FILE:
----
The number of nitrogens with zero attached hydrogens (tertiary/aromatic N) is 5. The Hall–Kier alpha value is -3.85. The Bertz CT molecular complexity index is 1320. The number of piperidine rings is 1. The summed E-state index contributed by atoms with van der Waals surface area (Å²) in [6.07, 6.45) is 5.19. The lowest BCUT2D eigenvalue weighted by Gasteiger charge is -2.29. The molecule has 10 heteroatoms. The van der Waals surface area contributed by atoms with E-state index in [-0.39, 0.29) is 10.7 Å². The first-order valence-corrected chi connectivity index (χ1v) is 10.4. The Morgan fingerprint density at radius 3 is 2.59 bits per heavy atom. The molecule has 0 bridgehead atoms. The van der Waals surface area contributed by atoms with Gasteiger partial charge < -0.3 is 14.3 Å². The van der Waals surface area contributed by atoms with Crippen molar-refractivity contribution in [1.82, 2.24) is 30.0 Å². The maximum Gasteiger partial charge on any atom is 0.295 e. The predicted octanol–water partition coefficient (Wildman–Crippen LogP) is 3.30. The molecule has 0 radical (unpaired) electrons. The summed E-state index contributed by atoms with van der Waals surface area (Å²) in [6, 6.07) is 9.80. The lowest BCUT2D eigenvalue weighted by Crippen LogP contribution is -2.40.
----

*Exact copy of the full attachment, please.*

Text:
The number of nitrogens with zero attached hydrogens (tertiary/aromatic N) is 5. The Hall–Kier alpha value is -3.85. The Bertz CT molecular complexity index is 1320. The number of piperidine rings is 1. The summed E-state index contributed by atoms with van der Waals surface area (Å²) in [6.07, 6.45) is 5.19. The lowest BCUT2D eigenvalue weighted by Gasteiger charge is -2.29. The molecule has 10 heteroatoms. The van der Waals surface area contributed by atoms with E-state index in [-0.39, 0.29) is 10.7 Å². The first-order valence-corrected chi connectivity index (χ1v) is 10.4. The Morgan fingerprint density at radius 3 is 2.59 bits per heavy atom. The molecule has 0 bridgehead atoms. The van der Waals surface area contributed by atoms with Gasteiger partial charge < -0.3 is 14.3 Å². The van der Waals surface area contributed by atoms with Crippen molar-refractivity contribution in [1.82, 2.24) is 30.0 Å². The maximum Gasteiger partial charge on any atom is 0.295 e. The predicted octanol–water partition coefficient (Wildman–Crippen LogP) is 3.30. The molecule has 0 radical (unpaired) electrons. The summed E-state index contributed by atoms with van der Waals surface area (Å²) in [6, 6.07) is 9.80. The lowest BCUT2D eigenvalue weighted by Crippen LogP contribution is -2.40.